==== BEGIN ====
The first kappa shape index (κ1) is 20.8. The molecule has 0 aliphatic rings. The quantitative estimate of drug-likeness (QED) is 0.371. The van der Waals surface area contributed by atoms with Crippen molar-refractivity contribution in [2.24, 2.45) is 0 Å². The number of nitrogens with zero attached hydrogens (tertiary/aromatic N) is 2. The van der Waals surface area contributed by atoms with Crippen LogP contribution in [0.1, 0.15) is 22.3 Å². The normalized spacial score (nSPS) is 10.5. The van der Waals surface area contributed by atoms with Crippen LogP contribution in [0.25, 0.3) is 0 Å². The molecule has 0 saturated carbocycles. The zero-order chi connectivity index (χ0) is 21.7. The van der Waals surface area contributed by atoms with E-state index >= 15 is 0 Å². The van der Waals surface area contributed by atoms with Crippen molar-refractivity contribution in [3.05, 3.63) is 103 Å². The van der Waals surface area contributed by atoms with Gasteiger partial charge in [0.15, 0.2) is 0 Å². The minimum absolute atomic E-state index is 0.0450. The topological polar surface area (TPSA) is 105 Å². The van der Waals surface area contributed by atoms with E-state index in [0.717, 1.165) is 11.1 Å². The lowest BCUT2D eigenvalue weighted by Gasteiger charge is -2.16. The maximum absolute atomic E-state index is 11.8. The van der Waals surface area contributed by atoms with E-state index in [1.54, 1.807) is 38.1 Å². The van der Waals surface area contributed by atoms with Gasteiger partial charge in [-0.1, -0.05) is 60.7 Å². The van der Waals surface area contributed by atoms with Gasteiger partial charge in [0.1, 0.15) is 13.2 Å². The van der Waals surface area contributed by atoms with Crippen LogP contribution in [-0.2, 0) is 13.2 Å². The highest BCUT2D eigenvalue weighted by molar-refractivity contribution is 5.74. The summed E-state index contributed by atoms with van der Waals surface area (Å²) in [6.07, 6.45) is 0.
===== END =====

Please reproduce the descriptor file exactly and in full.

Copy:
The first kappa shape index (κ1) is 20.8. The molecule has 0 aliphatic rings. The quantitative estimate of drug-likeness (QED) is 0.371. The van der Waals surface area contributed by atoms with Crippen molar-refractivity contribution in [2.24, 2.45) is 0 Å². The number of nitrogens with zero attached hydrogens (tertiary/aromatic N) is 2. The van der Waals surface area contributed by atoms with Crippen LogP contribution in [0.1, 0.15) is 22.3 Å². The normalized spacial score (nSPS) is 10.5. The van der Waals surface area contributed by atoms with Crippen LogP contribution in [0.25, 0.3) is 0 Å². The molecule has 0 saturated carbocycles. The zero-order chi connectivity index (χ0) is 21.7. The van der Waals surface area contributed by atoms with E-state index >= 15 is 0 Å². The van der Waals surface area contributed by atoms with Crippen molar-refractivity contribution in [3.05, 3.63) is 103 Å². The van der Waals surface area contributed by atoms with Gasteiger partial charge in [0.15, 0.2) is 0 Å². The minimum absolute atomic E-state index is 0.0450. The topological polar surface area (TPSA) is 105 Å². The van der Waals surface area contributed by atoms with E-state index in [0.717, 1.165) is 11.1 Å². The lowest BCUT2D eigenvalue weighted by Gasteiger charge is -2.16. The maximum absolute atomic E-state index is 11.8. The van der Waals surface area contributed by atoms with E-state index in [1.54, 1.807) is 38.1 Å². The van der Waals surface area contributed by atoms with Gasteiger partial charge in [-0.1, -0.05) is 60.7 Å². The van der Waals surface area contributed by atoms with Gasteiger partial charge in [0.1, 0.15) is 13.2 Å². The van der Waals surface area contributed by atoms with Crippen LogP contribution in [-0.2, 0) is 13.2 Å². The highest BCUT2D eigenvalue weighted by molar-refractivity contribution is 5.74. The summed E-state index contributed by atoms with van der Waals surface area (Å²) in [6.07, 6.45) is 0.